The Warsaw Institute Review
The Warsaw Institute Review (WIR) is an English-language quarterly magazine published by The Warsaw Institute Review editorial board. It presents a wide spectrum of topics related to international affairs from the perspective of Poland – the leader of Central and Eastern Europe. The content is presented in the form of analytical articles on political, legal, economic, social, historical, cultural and institutional issues. The authors of the articles published in the quarterly are professors, analysts, experts and people who have an active and practical impact on political, economic and cultural life in Poland and in the world.
The editors of the The Warsaw Institute Review quarterly run a separate website, on which articles and other activities are presented. The Warsaw Institute is the publisher and organizer of weekly online expert debates, podcasts, interviews, and actively participates in promoting Poland abroad, e.g. through weekly appearances in the Polish community media in Chicago.
PGNiG, a gas champion overseen by the Polish Government, has won USD 1.5 billion in the arbitration in Stockholm. This is arguably one of the most remarkable victories in an international dispute for liberated Poland in over 30 years.
Over the last decades, Moscow and Beijing have strengthened their military relationship. This partnership, however, should not be described as a traditional alliance. China particularly avoids this kind of wording.
History is one of the areas in which Moscow is applying its ‘active measures’ to undermine the unity of NATO and the EU, as well as to weaken the countries which are clearly opposing Russia’s aggressive policy in Central and Eastern Europe.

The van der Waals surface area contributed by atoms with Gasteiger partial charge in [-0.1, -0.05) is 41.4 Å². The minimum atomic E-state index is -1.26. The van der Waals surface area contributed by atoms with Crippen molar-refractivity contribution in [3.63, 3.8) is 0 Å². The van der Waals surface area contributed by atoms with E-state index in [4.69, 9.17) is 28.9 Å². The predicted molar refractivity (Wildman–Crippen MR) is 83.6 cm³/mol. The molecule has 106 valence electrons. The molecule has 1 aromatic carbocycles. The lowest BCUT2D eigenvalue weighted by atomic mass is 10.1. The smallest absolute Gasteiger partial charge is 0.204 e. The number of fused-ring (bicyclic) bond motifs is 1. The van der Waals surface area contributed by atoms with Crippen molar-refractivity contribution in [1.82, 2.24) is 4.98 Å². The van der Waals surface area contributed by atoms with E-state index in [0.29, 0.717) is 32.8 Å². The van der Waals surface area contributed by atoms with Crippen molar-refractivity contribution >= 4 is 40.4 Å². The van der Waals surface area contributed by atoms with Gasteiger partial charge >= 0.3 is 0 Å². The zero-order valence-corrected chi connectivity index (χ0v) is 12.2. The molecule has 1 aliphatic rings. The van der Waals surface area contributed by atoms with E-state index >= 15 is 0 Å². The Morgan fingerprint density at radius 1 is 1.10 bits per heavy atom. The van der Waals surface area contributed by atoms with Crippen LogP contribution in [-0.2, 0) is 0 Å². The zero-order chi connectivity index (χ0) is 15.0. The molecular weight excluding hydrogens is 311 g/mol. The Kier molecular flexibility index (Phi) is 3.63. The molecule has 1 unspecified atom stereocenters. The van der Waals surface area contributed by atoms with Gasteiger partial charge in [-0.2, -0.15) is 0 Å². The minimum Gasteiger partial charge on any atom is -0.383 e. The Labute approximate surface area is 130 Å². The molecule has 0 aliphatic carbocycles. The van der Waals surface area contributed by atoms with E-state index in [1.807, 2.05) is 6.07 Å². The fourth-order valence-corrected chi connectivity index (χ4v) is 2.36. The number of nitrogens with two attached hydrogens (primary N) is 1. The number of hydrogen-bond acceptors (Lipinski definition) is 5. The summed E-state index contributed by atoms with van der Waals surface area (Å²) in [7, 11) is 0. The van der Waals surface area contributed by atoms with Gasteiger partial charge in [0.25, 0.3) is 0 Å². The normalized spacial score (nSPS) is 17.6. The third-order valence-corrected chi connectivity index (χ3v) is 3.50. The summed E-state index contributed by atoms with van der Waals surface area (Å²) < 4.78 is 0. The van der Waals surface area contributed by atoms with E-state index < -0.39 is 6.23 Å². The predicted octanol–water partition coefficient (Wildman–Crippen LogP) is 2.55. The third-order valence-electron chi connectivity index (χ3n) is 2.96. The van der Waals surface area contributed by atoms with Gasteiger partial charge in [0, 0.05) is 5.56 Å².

Iran is accused of conducting an aggressive foreign policy and being the biggest, and sometimes even the only, force destabilizing the Middle East. Iranian diplomacy, however, is trying to shape a completely different image of their country.
A conscious choice of domestic products and services by consumers can be a driving force for the rapid development of the economy, building synergies between local companies, and the expansion of these companies onto global markets.
The UK’s exit from the EU has become a strategic opportunity for the French elite to push their own vision of European integration. Another call for the political offensive is the weakness of Germany, which is currently facing problems in its own backyard.
The Indo-Pacific, already a concept that attracted interest in foreign policy circles, increased significantly in importance after it was included in the 2017 US National Security Strategy and the 2018 Defence Strategy.
Emmanuel Macron has never really taken an anti-Russian stance, even though this is the image of the French president that the Russian media have repeatedly presented. When he was Minister of the Economy and Industry, he advocated that the sanctions against Russia should be lifted, and two weeks after he became President, he invited Vladimir Putin to Versailles.